There are many different prescription medications that are available. The majority of the medicines are approved for dogs. There are some for cats but not as many. This is because cats are unable to tolerate many of these medications. Some of these drugs deal with inflammation and pain and some are for pain only. Sometimes, we will safely use a combination of these to help our patients feel and function better.

Neutraceuticals, supplements, and Chinese herbs are another way to relieve chronic pain. In fact, this is oftentimes the first line of defense. These supplements help nourish the joints and some have natural anti-inflammatory ability as well. There are a ton of these available but not all are reliable or effective. We suggest asking us for guidelines before starting any supplement.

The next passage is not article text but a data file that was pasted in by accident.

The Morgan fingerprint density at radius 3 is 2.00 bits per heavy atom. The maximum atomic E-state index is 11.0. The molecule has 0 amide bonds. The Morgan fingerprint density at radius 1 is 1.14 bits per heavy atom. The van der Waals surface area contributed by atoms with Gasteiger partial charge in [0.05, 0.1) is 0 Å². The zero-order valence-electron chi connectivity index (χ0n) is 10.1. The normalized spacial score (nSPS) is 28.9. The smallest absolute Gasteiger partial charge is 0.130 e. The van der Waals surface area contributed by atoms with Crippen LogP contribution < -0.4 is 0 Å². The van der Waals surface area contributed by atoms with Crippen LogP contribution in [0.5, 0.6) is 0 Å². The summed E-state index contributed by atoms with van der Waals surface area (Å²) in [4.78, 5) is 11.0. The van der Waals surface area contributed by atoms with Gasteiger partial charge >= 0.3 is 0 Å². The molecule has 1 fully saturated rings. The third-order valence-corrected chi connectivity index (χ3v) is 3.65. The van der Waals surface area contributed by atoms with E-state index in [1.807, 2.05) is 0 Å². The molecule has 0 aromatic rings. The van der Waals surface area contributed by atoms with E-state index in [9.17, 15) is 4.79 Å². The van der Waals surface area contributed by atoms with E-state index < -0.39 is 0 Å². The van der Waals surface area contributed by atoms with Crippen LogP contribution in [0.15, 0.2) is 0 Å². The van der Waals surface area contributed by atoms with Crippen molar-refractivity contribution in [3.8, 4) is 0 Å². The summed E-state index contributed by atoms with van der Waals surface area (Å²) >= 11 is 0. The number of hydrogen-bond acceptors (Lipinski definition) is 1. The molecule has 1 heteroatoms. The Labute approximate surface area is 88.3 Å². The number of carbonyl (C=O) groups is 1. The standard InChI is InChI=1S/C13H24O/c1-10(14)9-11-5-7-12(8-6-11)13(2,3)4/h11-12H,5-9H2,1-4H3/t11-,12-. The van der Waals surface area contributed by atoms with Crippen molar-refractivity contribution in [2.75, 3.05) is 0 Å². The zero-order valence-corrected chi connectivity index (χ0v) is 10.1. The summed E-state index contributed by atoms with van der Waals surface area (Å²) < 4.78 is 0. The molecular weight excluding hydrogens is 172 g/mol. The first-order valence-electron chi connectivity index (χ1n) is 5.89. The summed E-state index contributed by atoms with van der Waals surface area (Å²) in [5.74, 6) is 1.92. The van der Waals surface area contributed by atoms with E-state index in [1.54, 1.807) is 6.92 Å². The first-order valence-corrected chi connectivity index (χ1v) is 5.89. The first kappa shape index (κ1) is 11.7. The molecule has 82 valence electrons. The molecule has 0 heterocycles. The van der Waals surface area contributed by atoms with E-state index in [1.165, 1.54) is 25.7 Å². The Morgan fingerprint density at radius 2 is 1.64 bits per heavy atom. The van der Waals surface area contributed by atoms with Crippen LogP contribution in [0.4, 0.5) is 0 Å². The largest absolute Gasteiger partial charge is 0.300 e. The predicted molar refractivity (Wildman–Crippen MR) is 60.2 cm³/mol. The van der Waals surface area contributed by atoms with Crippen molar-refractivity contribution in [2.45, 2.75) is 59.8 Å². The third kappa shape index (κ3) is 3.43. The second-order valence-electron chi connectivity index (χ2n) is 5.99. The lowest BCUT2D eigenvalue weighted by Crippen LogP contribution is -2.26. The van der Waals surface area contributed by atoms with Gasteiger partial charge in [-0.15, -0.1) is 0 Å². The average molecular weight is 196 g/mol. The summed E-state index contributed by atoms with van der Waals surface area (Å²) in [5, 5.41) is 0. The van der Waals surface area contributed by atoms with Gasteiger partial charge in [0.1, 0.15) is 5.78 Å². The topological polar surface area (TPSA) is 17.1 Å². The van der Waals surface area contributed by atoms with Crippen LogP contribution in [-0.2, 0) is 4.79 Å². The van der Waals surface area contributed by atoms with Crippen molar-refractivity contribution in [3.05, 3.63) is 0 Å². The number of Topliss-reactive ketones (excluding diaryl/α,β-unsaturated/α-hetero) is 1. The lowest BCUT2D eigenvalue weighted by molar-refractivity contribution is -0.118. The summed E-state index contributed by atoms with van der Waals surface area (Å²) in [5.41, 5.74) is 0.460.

Rehabilitation Therapy is a new and up-and-coming option for pets with chronic pain, injuries, and for post-op recovery. Rehab utilizes many of the same techniques that physical therapy does in humans. Manual therapy, massage, passive range of motion, and therapeutic exercises are often employed. We also use different modalities: underwater treadmill, LASER, land treadmill, and more. The response to therapy is remarkable and helps pets regain pain-free function. While many degenerative issues are not curable, Rehabilitation Therapy can decrease chronic pain, improve strength, improve neurological function, and promote healing. We even have access to acupuncture, platelet rich plasma, and stem cell therapy!

If any of this reminds you of your pet, contact us today!

Foster Animal Hospital and Paws In Motion Canine Rehabilitation Center: 704-786-0104